What’s going on in your homes during the Yuletide season? Are you having some parties or reunions? Are there some careless Christmas spending? Binge eating? Drinking a sip or the whole bottle?
How about some headaches, stomachaches, wallet aches? Or tears, tension or temper tantrums?
Most “holiday depressions” tend to dominate our holiday celebration more than the usual things. The release from routine duties and obligations that comes at Christmas can create a problem for some of us. To the odd mixture of traditional observance that makes up our Christmas, we have added the typical American ingredients of commercialism and competition. After commemorating the demise of our loved ones during November, the Christmas countdown begins. You can hear most radio announcers saying over the airwaves, “Only 20 more shopping days before Christmas… Only 9, 8, 7, 6, 5, 4, 3, 2 and heaven help us!”
We make our Christmas list and beat the onrush shoppers. You begin to feel that you are nearing the greatest embarrassment of your life if you do not hurry up and purchase needed Christmas items. Shopping does not end the pressures imposed on us. We must decorate, have a delicious and festive Noche Buena, exchange gifts and renew family ties – whether we like it or not.
Depression frequently follows a loss of self-esteem. We aren’t happy because we can’t live up to our own expectations. We feel that we are failing to meet the standards of a perfect Filipino Christmas. We must do the things in order to meet the demands most people have set for themselves.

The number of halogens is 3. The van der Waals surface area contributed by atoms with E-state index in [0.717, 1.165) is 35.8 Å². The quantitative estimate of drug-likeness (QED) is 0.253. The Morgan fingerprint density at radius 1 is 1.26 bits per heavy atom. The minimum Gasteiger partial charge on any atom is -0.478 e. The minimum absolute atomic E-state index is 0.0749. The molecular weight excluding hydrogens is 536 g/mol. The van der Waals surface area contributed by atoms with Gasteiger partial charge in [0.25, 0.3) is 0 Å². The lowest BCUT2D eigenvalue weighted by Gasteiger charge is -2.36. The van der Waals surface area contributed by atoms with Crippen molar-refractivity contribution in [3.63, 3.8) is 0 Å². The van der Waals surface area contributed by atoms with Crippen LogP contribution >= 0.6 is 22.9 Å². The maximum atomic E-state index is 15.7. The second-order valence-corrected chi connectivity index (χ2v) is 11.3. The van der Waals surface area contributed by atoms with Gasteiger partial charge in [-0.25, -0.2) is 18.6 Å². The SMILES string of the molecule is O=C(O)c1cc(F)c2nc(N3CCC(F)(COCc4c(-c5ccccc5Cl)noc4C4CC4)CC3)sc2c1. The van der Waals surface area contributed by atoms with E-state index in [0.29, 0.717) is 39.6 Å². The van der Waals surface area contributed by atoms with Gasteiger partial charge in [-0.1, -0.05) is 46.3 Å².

The Christmas rule most frequently broken is the commandment to “be happy“. For one reason or another, many f us are miserable because we tend to overdo in every Christmas we celebrate. The Lord Jesus Christ told us that it is more blessed to give than to receive. But when we talk about “exchange gifts“, we are expecting a better one to be given to us in return.
Maybe you’re not rich or beautiful. Maybe you wake up late in time for Misa de Gallo. You can’t find the right gift for your loved ones, you forgot the important ingredients for Noche Buena. But you have to think that perfection is seldom achieved by normal people and things are not always the way they thought them to be.
Here are some simple ways that may help you get rid of the depression that may ruin your Christmas.
- Don’t expect a miracle to happen. Most of us are disappointed because we expect remarkable results from Christmas spirit. You must not feel that something more exciting will happen this time. Chances are you would be depressed if this doesn’t materialize.
- Don’t feel guilty if you are not happy. You’re likely to feel better if you stop worrying because you think you ought to be happy.
- Don’t force yourself to keep up with the Joneses. You must keep your spending well within your income, or else you will regret it after the season is over. Remember that the greatest gift you can present to yourself is happy self, not the one frightened by excessive spending.
- Don’t let others rule your Christmas. Instead of looking outside to see how the neighbors are celebrating, look into your own family, its tastes and needs. Now is the time to strengthen your family relationship.
- Don’t expect too much from yourself and others. At Christmas, we celebrate the birth of the Perfect Child and we pay homage to the highest ideals of love and generosity. You perhaps are not as loving, generous or perfect as you think you should be. But try to accept your limitations and do the best you can.
Remember, a memorable Christmas is a happy one. Have a Joyous Christmas, everyone!!